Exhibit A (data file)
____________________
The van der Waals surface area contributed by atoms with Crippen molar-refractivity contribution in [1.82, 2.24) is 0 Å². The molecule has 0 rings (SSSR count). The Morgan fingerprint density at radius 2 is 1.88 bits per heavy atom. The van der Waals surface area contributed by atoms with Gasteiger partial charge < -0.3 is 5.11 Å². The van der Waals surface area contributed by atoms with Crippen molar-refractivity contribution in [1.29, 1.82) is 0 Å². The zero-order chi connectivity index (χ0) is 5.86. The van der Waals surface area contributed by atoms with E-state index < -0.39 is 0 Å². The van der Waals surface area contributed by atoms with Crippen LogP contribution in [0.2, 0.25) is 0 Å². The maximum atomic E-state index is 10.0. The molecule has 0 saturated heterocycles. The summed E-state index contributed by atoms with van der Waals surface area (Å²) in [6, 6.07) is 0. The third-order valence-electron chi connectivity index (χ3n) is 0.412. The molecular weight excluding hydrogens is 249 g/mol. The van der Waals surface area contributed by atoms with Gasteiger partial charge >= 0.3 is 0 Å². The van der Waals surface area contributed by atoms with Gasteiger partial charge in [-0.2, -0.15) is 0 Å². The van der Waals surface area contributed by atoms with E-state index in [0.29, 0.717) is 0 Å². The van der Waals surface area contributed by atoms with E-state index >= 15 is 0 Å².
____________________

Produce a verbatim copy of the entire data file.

The van der Waals surface area contributed by atoms with Crippen molar-refractivity contribution in [1.82, 2.24) is 0 Å². The molecule has 0 rings (SSSR count). The Morgan fingerprint density at radius 2 is 1.88 bits per heavy atom. The van der Waals surface area contributed by atoms with Gasteiger partial charge < -0.3 is 5.11 Å². The van der Waals surface area contributed by atoms with Crippen molar-refractivity contribution in [1.29, 1.82) is 0 Å². The zero-order chi connectivity index (χ0) is 5.86. The van der Waals surface area contributed by atoms with E-state index < -0.39 is 0 Å². The van der Waals surface area contributed by atoms with Crippen LogP contribution in [0.2, 0.25) is 0 Å². The maximum atomic E-state index is 10.0. The molecule has 0 saturated heterocycles. The summed E-state index contributed by atoms with van der Waals surface area (Å²) in [6, 6.07) is 0. The third-order valence-electron chi connectivity index (χ3n) is 0.412. The molecular weight excluding hydrogens is 249 g/mol. The van der Waals surface area contributed by atoms with Gasteiger partial charge >= 0.3 is 0 Å². The van der Waals surface area contributed by atoms with Gasteiger partial charge in [-0.2, -0.15) is 0 Å². The van der Waals surface area contributed by atoms with E-state index in [0.29, 0.717) is 0 Å². The van der Waals surface area contributed by atoms with E-state index >= 15 is 0 Å².